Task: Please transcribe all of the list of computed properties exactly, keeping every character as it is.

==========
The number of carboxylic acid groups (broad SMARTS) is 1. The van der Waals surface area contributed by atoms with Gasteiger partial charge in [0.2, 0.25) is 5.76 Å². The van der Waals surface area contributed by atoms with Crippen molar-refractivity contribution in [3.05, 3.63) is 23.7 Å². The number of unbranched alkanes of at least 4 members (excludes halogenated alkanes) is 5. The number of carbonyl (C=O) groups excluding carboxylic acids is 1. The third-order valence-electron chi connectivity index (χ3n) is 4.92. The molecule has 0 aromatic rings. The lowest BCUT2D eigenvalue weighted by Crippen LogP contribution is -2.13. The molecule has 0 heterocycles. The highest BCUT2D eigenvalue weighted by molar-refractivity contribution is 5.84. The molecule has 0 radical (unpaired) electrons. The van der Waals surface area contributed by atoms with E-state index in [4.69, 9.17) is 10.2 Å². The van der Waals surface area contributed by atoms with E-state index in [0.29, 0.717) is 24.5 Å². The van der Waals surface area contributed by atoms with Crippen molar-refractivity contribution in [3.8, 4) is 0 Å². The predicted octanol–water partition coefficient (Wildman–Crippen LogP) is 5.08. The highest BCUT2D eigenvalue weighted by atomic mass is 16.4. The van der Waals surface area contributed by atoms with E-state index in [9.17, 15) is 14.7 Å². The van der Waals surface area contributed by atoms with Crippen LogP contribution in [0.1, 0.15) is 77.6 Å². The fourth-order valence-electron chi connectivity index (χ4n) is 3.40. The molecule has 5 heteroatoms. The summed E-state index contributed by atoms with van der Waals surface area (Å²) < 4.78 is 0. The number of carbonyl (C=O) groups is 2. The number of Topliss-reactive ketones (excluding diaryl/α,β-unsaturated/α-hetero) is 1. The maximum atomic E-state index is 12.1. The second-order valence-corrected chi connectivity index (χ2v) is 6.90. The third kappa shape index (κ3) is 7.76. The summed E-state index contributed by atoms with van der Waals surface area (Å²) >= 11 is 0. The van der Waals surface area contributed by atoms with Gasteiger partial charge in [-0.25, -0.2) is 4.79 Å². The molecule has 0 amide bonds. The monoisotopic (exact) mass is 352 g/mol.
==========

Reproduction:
The number of carboxylic acid groups (broad SMARTS) is 1. The van der Waals surface area contributed by atoms with Gasteiger partial charge in [0.2, 0.25) is 5.76 Å². The van der Waals surface area contributed by atoms with Crippen molar-refractivity contribution in [3.05, 3.63) is 23.7 Å². The number of unbranched alkanes of at least 4 members (excludes halogenated alkanes) is 5. The number of carbonyl (C=O) groups excluding carboxylic acids is 1. The third-order valence-electron chi connectivity index (χ3n) is 4.92. The molecule has 0 aromatic rings. The lowest BCUT2D eigenvalue weighted by Crippen LogP contribution is -2.13. The molecule has 0 heterocycles. The highest BCUT2D eigenvalue weighted by molar-refractivity contribution is 5.84. The molecule has 0 radical (unpaired) electrons. The van der Waals surface area contributed by atoms with E-state index in [4.69, 9.17) is 10.2 Å². The van der Waals surface area contributed by atoms with E-state index in [0.29, 0.717) is 24.5 Å². The van der Waals surface area contributed by atoms with Crippen molar-refractivity contribution in [3.8, 4) is 0 Å². The predicted octanol–water partition coefficient (Wildman–Crippen LogP) is 5.08. The highest BCUT2D eigenvalue weighted by atomic mass is 16.4. The van der Waals surface area contributed by atoms with E-state index in [9.17, 15) is 14.7 Å². The van der Waals surface area contributed by atoms with Crippen LogP contribution in [0.1, 0.15) is 77.6 Å². The fourth-order valence-electron chi connectivity index (χ4n) is 3.40. The molecule has 5 heteroatoms. The summed E-state index contributed by atoms with van der Waals surface area (Å²) < 4.78 is 0. The number of carbonyl (C=O) groups is 2. The number of Topliss-reactive ketones (excluding diaryl/α,β-unsaturated/α-hetero) is 1. The maximum atomic E-state index is 12.1. The second-order valence-corrected chi connectivity index (χ2v) is 6.90. The third kappa shape index (κ3) is 7.76. The summed E-state index contributed by atoms with van der Waals surface area (Å²) >= 11 is 0. The van der Waals surface area contributed by atoms with Gasteiger partial charge in [-0.25, -0.2) is 4.79 Å². The molecule has 0 amide bonds. The monoisotopic (exact) mass is 352 g/mol.